The thoughts of Kai Syng Tan about the profanities of life and the significance of art; like swimming strokes, the thoughts are floating in atmospheric images. 3 minutes
Tan Kai Syng, has been officially invited to showcase her film, CHLORINE ADDICTION, and compete in the New Asian Currents category at the Yamagata International Documentary Film Festival from 3 to 9 October 2001.
The film has been exhibited, either in its entirety or in part, at the Singapore Art Museum, 2000; Transmediale 0.1 in Berlin, Germany 2001; Video Take in Brussels, Belgium 2000; OuterLimits in New York City, USA, 2001; Art In Motion of University of Southern California School Of Fine Art, USA, in conjunction with the Santa Monica Museum of Art, 2001; Asian Art Festival in Fukuoka Asian Art Museum, Japan, 2000, Discount Cinema at The Empty Bottle in Chicago, 2001; Alliance Francaise de Singapour’s The Société Générale Gallery, July to August 2000; Earl Lu Gallery, LaSalle-SIA College of the Arts, 2001.
Early versions of two chapters of CHLORINE ADDICTION have also been bought and collected by the Fukuoka Asian Art Museum.
A note on Philip Tan, a constant collaborater with Kay Syng - Philip is active in the local music scene, having performed as a solo pianist and percussionist and has composed numerous works for dance, drama, films, multimedia, percussion ensemble, gamelan orchestra, choral, bands, wind symphony and many other ensembles. His versatile improvisational skill has been greatly sought after by local and overseas dance and drama groups.
How Far From the Truths and Still Life Every Now & Then & Again
Singapore Art Museum
in conjunction with Sixties Now show
The notions of home, nationhood and self are interrogated through the artworks of installation artists, Sherman Ong and Tan Kai Syng. Sherman's work is based on his case study of Toa Payoh (one of the oldest HDB flats in Singapore). Whilst Kai Syng's works include two video installations (titled "How Far From the Truths" and "Still Life Every Now & Then & Again") and a wall collage of junk mail comprising leaflets and advertisements from real estate agencies, gathered by the artist over time. It examines issues of home ownership, home as a commodity and forces of the free market economy.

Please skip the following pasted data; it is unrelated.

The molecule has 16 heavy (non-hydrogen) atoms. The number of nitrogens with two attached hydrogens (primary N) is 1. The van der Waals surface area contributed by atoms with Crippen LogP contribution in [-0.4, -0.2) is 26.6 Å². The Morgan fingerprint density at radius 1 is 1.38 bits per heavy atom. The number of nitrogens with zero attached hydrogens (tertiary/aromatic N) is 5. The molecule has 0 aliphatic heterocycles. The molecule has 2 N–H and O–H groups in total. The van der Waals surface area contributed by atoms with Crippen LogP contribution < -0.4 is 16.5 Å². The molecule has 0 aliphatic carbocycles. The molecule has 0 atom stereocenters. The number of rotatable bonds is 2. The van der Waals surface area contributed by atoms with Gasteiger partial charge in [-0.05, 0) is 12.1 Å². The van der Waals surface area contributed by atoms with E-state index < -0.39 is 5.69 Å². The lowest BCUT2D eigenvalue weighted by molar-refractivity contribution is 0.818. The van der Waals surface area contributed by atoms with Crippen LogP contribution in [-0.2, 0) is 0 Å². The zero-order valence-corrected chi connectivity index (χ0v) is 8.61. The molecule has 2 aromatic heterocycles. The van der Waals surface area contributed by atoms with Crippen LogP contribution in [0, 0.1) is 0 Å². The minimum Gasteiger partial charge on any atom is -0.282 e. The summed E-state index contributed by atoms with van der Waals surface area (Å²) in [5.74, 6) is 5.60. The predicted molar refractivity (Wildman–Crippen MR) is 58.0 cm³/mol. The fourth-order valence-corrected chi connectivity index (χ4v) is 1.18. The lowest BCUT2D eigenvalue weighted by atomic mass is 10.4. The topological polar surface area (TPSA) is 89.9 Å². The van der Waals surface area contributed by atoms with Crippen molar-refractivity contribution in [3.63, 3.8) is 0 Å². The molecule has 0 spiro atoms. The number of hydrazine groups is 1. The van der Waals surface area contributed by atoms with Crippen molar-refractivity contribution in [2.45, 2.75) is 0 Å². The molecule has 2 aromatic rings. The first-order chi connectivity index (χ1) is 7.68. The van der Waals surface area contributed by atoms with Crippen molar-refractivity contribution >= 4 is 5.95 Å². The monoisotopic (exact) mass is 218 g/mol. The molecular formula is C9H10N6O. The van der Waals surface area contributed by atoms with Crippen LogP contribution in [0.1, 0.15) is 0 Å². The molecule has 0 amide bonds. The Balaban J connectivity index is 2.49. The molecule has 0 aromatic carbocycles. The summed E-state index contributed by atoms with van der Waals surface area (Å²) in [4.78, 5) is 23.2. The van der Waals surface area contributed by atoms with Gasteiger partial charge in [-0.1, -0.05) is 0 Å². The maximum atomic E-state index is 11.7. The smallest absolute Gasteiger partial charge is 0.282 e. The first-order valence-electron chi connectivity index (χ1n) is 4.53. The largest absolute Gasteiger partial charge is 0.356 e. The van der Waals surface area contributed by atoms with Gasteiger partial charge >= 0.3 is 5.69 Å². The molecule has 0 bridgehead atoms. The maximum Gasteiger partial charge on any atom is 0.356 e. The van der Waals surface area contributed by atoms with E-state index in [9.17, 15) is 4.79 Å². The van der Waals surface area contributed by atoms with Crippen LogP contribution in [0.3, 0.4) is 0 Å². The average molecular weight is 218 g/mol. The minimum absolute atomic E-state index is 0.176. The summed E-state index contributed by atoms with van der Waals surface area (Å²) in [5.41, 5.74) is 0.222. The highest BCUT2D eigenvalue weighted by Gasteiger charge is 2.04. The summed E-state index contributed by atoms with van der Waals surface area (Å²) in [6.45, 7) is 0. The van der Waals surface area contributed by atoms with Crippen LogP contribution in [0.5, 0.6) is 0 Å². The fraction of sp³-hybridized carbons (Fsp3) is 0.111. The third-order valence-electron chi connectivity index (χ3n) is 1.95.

Dense: Chlorine Addiction; Pale Testament
Tan Kai Syng & Heman Chong
Two young Singaporean artistes, recipients of a grant from The National Arts Council of Singapore, put together an exhibition, on which this slim collection is based, in what can probably be best described as "experimental forms." This is how one of the authors describes Strokes & Overlaps: "It can be described as a sort of a user-unfriendly 'swimsuit-spread', or a 'book' that resists reading. Kai Syng's appearance in various uninspiring poses serves to bind the layers and layers of texts and other images together---rather incoherently, however. Strokes of genius of my writing talent is revealed from the half-baked essays, thesis, anecdotes, jokes, notes, sketches, fictional prose, questions & aphorisms that choke every page. These strokes are also attacks that are sudden & may kill (angry words!), but also perhaps tender & gentle as caresses as well (sentimental words!). There are many overlapping concepts across the pages as the (mis-)author refuses to tie things up into neat, linear narratives or offer perfect closures...
Price: US$6.86 (S$12.00*)
Format: Paperback, 54 pages
Published: 2000, Singapore, 1st Edition
Yamagata Doc’s Kingdom
The Yamagata Doc’s Kingdom seminar was conducted under the auspices of the 2001 Yamagata International Documentary Film Festival. The symposium occupied a full day, and was divided into morning and afternoon sessions. Yamagata Doc’s Kingdom would give young Asian directors whose works are not well known in Europe and North America the chance to speak in front of an audience.
Directors Sekine Hiroyuki (Maya, U.O. 5), Tan Kai Syng (Chlorine Addiction), Kawaguchi Hajime (Variant Phases; all but U.O. 5 screened in New Asian Currents ’01) and Jon Jost (6 Easy Pieces, screened in International Competition ’01) were invited to participate in the morning session.